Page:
Vasco herald a welcome departure from smoke and mirrors
When Vasco da Gama took the bold decision to introduce mandatory drug-testing for those who wish to play football for them in the coming season, clubs, sporting associations and politicians went ducking for cover.
Not a peep could be heard from them in the wake of a move that, if followed through with real zest, could just be the platform for not only cleaning up sport in this country but also for recalibrating societal norms.
The change of attitude in Bermuda in the past decade or more, which has led to a blind eye being turned to drug use in sport and life in general, has meant that families have been turned away in droves from the senior game.
It is the Bermuda Football Association’s inability to warn off antisocial elements, in conjunction with law enforcement, that meant a noble decision to stage junior matches in front of senior matches fell flat on its face.
The aim was to give a greater profile to the youth, as was the case during the more glorious years of the 1970s and 1980s, but families balked at finishing times that had them in too close proximity with those who were attracted to senior matches — bringing with them an antisocial feel and wanton drug usage in open spaces. (It is worth noting here that when cannabis was decriminalised to reduce the court backlog for simple possession and to erase the stain of a criminal record for young black men in particular, it was simply that ... decriminalised. It was not made legal. Decriminalisation comes with the “three strikes” rule.)
So starting times that meant junior matches were done long before grounds swelled in anticipation of the senior matches proved counterproductive to the original intent.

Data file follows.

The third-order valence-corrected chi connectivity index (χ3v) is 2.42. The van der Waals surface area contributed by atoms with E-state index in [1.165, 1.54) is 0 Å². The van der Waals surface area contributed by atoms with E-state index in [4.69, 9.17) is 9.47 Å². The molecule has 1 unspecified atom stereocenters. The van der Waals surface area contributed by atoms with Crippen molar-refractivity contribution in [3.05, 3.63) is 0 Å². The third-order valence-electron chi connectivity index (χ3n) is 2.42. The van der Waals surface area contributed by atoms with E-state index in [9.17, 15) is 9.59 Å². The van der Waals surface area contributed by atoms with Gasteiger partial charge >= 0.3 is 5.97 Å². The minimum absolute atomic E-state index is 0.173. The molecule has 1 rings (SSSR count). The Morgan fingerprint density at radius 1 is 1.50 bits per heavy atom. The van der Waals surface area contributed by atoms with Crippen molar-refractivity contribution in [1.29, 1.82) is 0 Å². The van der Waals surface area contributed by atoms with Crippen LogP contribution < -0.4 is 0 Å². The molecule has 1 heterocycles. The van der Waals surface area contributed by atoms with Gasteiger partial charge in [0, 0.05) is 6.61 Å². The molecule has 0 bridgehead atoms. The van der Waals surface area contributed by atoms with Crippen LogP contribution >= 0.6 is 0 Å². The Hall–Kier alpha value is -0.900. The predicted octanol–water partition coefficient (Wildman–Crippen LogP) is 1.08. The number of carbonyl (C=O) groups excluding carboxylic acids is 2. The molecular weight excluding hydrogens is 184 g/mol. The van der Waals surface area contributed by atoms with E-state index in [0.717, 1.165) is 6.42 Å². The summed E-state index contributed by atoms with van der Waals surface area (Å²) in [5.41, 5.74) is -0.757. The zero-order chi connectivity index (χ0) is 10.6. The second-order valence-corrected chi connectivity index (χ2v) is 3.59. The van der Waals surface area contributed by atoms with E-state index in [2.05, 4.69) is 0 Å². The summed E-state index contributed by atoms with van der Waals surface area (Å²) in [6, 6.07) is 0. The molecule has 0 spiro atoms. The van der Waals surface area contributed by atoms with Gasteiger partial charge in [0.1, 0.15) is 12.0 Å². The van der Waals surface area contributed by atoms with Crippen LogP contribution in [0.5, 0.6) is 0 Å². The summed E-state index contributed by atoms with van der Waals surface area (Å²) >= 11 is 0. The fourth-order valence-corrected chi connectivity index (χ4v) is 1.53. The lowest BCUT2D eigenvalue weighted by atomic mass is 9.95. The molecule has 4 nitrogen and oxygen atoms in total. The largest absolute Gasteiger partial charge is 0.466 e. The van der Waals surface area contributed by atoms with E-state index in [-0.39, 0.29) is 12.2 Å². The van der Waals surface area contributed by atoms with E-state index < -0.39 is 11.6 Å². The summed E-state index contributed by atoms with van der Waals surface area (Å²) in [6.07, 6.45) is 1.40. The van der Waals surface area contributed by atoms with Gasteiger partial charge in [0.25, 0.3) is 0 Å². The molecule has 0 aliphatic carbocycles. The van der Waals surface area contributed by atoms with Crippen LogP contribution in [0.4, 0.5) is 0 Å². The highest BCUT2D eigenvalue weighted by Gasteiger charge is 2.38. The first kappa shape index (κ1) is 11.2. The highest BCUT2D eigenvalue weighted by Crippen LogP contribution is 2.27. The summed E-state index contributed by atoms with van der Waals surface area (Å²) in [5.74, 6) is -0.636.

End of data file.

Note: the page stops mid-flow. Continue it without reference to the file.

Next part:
“We want to create the right sort of environment,” Vasco coach Brian Dickinson said of his club’s initiative. “If you have players who participate in a certain lifestyle, they probably have associates who also participate in that lifestyle.
“We don’t want to bring that around a club which doesn’t have a reputation for antisocial behaviour. It’s a family-oriented club.”
The BFA will tell you that drug abuse among young people in Bermuda is not a football problem, but rather a societal problem.
Unfortunately, though, those who seek to profit from the drug trade and those whom they seek to align themselves to are football junkies in their downtime. It is the criminal element’s pastime of choice.
If Vasco can make a ready impact, others should follow. Not only in the greater participatory sports of football and cricket, but in every sport.
You cannot represent Bermuda if you cannot pass a drug test, which is fine and dandy. But a look at the recent senior teams to represent the island, especially in cricket where a veritable first division outfit ushered our decline to the lower reaches of the international game, reveals that we are not necessarily leaving these shores with the best possible teams.
The argument goes that if you are not fit to play for your country, nor should you be fit to play for a club — especially a community club.
This is where Vasco come in. Their stance is to be applauded.
Deborah Hunter, the Bermuda Sport Anti-Doping Authority chief executive, told us this week: “We’re hoping that this true and worthy example is going to be followed by other clubs.”
What has not been spoken of is the cost, for testing players — whether it be mandatory or random — will not be inexpensive. Rather than sports clubs using that as an excuse not to do the right thing, maybe the Government can provide such assistance when it gets around to fulfilling the financial pledge it made to the clubs at election time.
Better to be footing the bill for the prohibitive cost of island-wide drug-testing, keeping all our sport clean — international and domestic — than having the sports minister angling for the legalisation of cannabis. God help us if that ever came to pass.